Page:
Since proprietary trading firms are using the exemption in a manner it was not intended, the SEC has proposed an amendment to Rule 15b9-1 to better align the Rule with its original purpose, which was to accommodate the limited off-exchange activities of broker-dealers with a floor-based business.[63]  The proposed amendment keeps the current requirements that a broker-dealer must be a member of a national securities exchange and carry no customer accounts to be exempt from Association (i.e., FINRA) membership.[64]  The proposed amendment, however, would eliminate the de minimis allowance in its entirety, including the two exemptions to the allowance. In its place would be a requirement that broker-dealers must effect transactions solely on the exchange of which it is a member to be exempt from Association membership.[65]

This requirement, though, would then be subject to two, more targeted exemptions.[66]  Both exemptions are directed at broker-dealers that operate exclusively on the physical floor of a national securities exchange.[67]  The first exemption would allow broker-dealers to effect transactions off-exchange so long as the transactions are done solely for the purpose of hedging the risks of their floor-based activities.[68]  This targeted exemption better addresses the type of activity the Rule was originally designed to permit without triggering the need for a broker-dealer to become a member of an Association.[69]  The second exemption would allow broker-dealers to route orders off-exchange to prevent the trade-through of a protected quote on another trading center.[70]  As current regulations require trading centers to protect the best bid and offer and to prevent trade-throughs, this exemption allows broker-dealers to comply with regulatory requirements without it triggering the need for them to become a member of an Association.[71]

If the SEC adopts the proposed amendment, many of the estimated 125 broker-dealers currently exempt from Association membership would be required to become a member of FINRA, as they would not fit within the new limited exemptions.[72]  These firms would then be subject to FINRA’s rules.[73]  With these broker-dealers as members, FINRA would have a more complete picture of off-exchange trading activity.[74]  As the SEC relies on FINRA for information about off-exchange trading activity, the SEC would also be in a better position to regulate the securities market.[75]  Additionally, current members of FINRA would benefit, as there would be a level playing field in terms of regulation among market participants.[76]

V. Recommendations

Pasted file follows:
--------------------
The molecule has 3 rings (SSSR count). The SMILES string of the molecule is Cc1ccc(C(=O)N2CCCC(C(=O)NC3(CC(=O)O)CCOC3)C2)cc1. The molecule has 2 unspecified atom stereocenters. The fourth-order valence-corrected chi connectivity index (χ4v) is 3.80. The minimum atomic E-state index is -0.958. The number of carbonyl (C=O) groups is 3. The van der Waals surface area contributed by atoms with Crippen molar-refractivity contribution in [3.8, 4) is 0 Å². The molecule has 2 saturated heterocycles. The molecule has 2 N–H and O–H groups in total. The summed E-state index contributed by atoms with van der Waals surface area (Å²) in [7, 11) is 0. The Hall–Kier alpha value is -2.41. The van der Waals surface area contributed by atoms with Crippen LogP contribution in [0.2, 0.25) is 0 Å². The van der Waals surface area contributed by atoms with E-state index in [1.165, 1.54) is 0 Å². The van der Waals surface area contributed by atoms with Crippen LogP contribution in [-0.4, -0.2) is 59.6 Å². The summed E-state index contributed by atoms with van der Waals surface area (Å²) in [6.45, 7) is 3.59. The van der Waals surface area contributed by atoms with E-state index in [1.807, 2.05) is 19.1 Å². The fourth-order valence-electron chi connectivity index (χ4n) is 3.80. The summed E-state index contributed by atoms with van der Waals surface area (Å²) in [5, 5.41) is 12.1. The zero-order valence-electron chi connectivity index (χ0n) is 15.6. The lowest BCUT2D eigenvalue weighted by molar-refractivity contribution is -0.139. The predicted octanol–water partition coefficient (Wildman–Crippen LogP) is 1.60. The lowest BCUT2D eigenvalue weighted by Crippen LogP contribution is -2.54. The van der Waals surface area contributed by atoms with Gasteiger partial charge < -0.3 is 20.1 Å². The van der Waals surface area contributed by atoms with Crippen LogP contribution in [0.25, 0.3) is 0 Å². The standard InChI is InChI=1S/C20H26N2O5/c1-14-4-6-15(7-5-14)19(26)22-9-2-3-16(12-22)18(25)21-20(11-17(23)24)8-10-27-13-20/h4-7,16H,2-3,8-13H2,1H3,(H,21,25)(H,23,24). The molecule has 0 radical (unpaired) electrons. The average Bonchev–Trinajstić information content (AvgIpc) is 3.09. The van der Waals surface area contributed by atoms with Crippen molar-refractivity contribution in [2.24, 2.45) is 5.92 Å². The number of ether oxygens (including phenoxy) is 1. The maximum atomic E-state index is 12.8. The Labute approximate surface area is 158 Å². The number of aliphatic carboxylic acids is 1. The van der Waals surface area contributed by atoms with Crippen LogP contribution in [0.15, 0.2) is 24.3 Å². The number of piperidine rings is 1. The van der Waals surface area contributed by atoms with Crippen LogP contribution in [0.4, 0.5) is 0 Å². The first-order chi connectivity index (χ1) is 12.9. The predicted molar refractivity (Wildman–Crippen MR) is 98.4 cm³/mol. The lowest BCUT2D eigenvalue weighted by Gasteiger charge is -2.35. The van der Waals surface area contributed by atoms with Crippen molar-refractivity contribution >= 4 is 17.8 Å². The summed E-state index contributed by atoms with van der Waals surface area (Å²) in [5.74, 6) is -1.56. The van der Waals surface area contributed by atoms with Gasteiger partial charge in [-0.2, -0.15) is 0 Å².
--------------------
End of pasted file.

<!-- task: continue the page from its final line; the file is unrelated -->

In assessing any new regulations related to propriety trading firms and high frequency trading, it is important to keep in mind the reason why a well-functioning secondary market is important in the first place: it assures investors who purchase new securities in the primary market that they will be able to sell them easily whenever they choose.[77]  This assurance makes investors more willing to purchase securities in the primary market, which in turn, strengthens the economy by giving businesses access to capital in order to expand their operations, invest in research and development, and hire additional employees.[78]  Therefore, as the SEC recognizes, “The secondary markets exist for investors and public companies, and their interests must be paramount.”[79]  The regulatory framework of the securities market, then, must be evaluated by asking what is in the best interest of investors and whether it facilitates the formation of capital for businesses.[80] Where the interests of short-term traders conflict with long-term investors, the interests of investors should take precedence.[81]  The proposed amendment to Rule 15b9-1 is a good place to start. In order for HFT to be properly regulated, HFT firms trading off-exchange must be under the supervision of FINRA. Exchanges cannot be effective regulators of the off-exchange market because of limited access to cross-exchange trades[82]  FINRA is the regulatory body charged with direct oversight of the off-exchange market, and it has specialized trading rules specifically focused on the potential abuses of HFT.[83]  The SEC then oversees FINRA.[84] Research shows that enhanced surveillance of the market increases investor confidence.[85]  Therefore, by just knowing that propriety HFT firms will be under the supervision of FINRA, investors will be more confident that HFT is being properly regulated. Of course, FINRA must also implement substantive regulations addressing HFT, but it has already been making progress on this front by regulating its members’ use of HFT algorithms.[86]  It will need to continue tailoring specialized regulations for HFT, though, in order to reduce market manipulation and address any volatility that HFT adds to the market.